The following incident and arrest information was compiled using official documents, reports and affidavits obtained from government and law enforcement agencies. This feature is not inclusive. It is a sampling of reported incidents in the Flagler County area. Note: The U.S. legal system provides the presumption of innocence to those charged with a crime until guilt is proven in a court of law.
Just before 9 p.m. on Aug. 22, a deputy responded to a call at the Palm Harbor Parkway Kangaroo Express convenience store in reference to a general panic alarm. Upon arriving, Flagler County Sheriff’s Corporal Lutz and Deputy Gimbel had already made contact with a witness who confirmed that the store had just been robbed. The witness said that the suspect came in the store and appeared to be holding his collar up over his face. She said that the suspect walked over to the refrigerator coolers and lowered his collar. The witness said that a second person walked in the store at the same time so she focused her concentration on her. The witness said that when that customer left the store the suspect ran from the coolers to the front counter and said: “Open the register and give me the money.”
The witness said that she stepped towards the register and tried to push the panic alarm button, but the suspect held out a knife and pushed it towards her saying: “I’m
not playing, if you don’t listen it will only get worse.” The witness said she gave him the cash from the register. The amount taken: $73. Several additional deputies came to the scene and took a copy of the surveillance DVD. The suspect was described as a black male, wearing a multi-colored flannel shirt with a black undershirt, white sneakers, brown/khaki shorts, possible tattoos on his arms, approximately 45 years old, with short grey hair, and approximately 6 foot tall.
Passed Out Drunk at the Wheel of His Car on Old Kings Rd.
At 8 p.m. on Aug. 22 a deputy was dispatched to a suspicious vehicle. A witness had reported that a green Mustang had pulled over on the side of the road with its lights on and that it looked like the driver was passed out or sleeping.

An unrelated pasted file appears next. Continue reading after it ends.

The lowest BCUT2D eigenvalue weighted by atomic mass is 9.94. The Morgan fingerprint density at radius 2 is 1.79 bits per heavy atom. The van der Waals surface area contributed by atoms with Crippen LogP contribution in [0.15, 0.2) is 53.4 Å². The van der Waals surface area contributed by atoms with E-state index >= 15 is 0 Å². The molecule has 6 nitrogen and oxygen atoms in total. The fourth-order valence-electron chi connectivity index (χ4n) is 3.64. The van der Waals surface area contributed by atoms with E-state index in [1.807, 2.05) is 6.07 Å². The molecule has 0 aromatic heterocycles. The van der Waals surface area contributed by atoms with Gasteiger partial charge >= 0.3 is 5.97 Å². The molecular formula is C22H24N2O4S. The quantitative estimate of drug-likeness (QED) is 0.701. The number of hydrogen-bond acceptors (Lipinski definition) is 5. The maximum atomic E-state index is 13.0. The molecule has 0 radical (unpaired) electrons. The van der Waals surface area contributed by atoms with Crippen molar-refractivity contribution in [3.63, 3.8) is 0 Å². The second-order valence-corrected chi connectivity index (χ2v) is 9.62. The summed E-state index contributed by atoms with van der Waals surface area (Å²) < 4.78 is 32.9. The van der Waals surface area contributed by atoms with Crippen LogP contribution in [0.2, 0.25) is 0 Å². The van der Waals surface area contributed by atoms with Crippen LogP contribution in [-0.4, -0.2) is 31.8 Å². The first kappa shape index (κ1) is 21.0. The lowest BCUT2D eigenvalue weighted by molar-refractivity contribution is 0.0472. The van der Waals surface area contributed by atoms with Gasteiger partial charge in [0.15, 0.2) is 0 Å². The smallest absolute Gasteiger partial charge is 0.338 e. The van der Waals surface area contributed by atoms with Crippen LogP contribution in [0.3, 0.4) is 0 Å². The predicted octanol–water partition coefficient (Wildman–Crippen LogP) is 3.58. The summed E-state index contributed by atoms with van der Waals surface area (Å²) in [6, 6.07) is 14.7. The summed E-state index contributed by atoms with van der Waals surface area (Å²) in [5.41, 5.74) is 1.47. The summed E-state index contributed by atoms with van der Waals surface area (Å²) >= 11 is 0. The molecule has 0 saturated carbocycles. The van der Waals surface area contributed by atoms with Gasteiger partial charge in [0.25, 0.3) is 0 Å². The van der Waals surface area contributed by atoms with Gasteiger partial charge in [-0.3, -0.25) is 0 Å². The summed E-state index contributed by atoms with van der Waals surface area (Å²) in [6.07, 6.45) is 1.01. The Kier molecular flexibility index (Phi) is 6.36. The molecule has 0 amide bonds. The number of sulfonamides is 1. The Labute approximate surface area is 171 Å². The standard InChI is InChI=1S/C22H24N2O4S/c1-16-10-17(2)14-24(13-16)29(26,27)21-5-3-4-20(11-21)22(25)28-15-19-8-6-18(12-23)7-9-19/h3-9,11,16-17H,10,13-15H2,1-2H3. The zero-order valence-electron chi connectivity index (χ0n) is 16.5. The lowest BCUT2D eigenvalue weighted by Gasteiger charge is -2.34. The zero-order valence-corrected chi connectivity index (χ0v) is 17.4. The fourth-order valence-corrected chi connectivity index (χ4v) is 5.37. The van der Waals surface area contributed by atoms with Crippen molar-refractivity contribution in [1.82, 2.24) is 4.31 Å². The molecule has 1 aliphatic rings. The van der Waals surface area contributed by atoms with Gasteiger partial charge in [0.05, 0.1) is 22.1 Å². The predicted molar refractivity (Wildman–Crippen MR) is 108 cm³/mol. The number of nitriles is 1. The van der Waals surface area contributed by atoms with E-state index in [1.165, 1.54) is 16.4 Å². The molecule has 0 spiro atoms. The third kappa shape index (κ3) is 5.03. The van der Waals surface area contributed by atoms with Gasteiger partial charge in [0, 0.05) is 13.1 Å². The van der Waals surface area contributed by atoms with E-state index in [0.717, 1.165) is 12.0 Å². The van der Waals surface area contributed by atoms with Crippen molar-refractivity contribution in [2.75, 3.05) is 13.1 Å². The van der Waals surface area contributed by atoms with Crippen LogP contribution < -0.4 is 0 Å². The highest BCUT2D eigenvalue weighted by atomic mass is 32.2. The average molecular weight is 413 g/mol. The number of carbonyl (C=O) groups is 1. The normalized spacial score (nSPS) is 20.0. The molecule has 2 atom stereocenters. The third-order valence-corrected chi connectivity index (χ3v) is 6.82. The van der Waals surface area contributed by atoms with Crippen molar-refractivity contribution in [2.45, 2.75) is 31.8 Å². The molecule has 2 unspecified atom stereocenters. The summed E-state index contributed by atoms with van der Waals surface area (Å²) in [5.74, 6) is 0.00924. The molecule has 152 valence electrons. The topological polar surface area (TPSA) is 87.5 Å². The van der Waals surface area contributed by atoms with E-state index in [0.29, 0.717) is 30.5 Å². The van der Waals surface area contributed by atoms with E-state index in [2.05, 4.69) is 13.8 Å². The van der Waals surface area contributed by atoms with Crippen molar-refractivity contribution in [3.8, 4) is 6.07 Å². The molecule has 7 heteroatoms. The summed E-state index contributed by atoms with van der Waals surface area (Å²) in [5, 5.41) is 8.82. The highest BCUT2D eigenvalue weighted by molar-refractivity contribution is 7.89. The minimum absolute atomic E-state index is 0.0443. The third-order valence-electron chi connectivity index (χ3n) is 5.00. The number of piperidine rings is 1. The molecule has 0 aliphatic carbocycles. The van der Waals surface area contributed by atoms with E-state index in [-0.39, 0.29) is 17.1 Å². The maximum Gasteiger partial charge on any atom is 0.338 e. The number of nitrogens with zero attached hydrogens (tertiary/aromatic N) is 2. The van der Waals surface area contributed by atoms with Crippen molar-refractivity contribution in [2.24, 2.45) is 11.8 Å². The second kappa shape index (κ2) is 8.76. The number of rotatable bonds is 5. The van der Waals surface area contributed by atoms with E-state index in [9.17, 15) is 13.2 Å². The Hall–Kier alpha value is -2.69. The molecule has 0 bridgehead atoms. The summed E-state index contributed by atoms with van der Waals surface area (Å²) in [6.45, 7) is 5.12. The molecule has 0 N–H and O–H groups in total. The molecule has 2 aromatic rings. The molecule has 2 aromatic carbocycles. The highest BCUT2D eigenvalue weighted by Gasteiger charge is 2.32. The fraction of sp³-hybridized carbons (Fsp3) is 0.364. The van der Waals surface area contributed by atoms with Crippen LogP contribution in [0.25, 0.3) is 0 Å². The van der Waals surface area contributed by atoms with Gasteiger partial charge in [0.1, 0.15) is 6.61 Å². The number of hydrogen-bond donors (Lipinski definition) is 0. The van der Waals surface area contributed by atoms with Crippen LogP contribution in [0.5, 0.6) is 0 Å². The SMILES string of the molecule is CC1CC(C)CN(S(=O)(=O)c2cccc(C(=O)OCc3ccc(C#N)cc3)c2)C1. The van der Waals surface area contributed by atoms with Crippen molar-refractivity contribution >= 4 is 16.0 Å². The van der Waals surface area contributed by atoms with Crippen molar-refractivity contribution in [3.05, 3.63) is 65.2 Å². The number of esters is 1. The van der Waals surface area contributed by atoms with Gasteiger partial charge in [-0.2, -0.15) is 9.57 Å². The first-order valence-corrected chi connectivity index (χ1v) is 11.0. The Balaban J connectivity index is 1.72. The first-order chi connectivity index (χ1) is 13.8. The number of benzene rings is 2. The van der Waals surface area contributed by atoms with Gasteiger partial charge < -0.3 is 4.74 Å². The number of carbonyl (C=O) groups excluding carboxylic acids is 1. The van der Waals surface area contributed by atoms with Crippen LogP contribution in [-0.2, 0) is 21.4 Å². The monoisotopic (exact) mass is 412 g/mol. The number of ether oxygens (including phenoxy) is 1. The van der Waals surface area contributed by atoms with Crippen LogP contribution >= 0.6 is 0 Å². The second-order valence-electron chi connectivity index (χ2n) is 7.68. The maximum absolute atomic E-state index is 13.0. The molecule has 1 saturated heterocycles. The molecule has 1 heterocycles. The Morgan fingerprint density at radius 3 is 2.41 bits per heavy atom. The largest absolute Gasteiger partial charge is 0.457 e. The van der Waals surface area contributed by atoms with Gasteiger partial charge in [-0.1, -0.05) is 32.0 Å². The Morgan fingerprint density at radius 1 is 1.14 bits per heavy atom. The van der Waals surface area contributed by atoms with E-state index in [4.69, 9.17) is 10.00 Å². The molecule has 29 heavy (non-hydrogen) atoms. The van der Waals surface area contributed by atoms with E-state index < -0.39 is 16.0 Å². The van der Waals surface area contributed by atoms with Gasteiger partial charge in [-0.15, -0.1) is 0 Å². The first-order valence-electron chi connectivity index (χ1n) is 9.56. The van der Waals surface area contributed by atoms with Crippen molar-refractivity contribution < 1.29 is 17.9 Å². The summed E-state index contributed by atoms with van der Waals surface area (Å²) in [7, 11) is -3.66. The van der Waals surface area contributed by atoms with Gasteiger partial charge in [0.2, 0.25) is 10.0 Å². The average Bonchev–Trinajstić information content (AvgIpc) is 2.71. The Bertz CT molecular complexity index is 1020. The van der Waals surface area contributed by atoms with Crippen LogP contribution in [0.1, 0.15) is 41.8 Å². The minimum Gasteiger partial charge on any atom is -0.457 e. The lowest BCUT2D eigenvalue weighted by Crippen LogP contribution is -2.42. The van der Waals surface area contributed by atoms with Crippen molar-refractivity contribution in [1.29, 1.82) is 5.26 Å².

The deputy observed Gary Watts, 52, a white male of 2, Chervil Way in Palm Coast, passed out in the driver seat of a green Ford Mustang at the intersection of Old Kings Rd. and Matanzas Woods Pkwy. After several attempts to get the driver to wake up, the deputy opened the driver side door. Watts slowly acknowledged the presence of the deputy. It took several attempts, but Watts finally turned off the vehicle and handed over the keys. Even though the deputy had the keys, Watts still tried to drive the vehicle away from the scene. With the assistance of a second deputy, the officers took Watts out of his car.
Watts was unable to stand on his own two feet without leaning against his vehicle. While leaning against his vehicle Watts fell to the ground. He was unable to provide any identification, but his security guard name tag that he was wearing said “Gary Watts.” Watts handed his wallet to a deputy, who found his Florida driver’s license. Since Watts was not able to stand on his own feet, a field sobriety test was not conducted. Watts was placed under arrest and transported to the Flagler County jail, where he provided two breathalizer samples. The first showed an alcohol level of .335, the second, .336, well over the legal limit.
Robbery on Shady Oaks Dr.
At 6:30 p.m. on Aug. 22, a burg;ary was reported at 500 Shady Oaks Dr. in Palm Coast. Two roommates live in the house. One of them had left without locking the door. A 36-inch RCA flat-screen television, a 32-inch Proscan flat-screen television, an XBOX 360 with controllers, a Play Station 3 with controllers and an Apple Mac Book Pro were all reported stolen. The serial number for the Mac was W884IOEBIGO. No others erial number was provided.
Violence at McDonald’s on Old Kings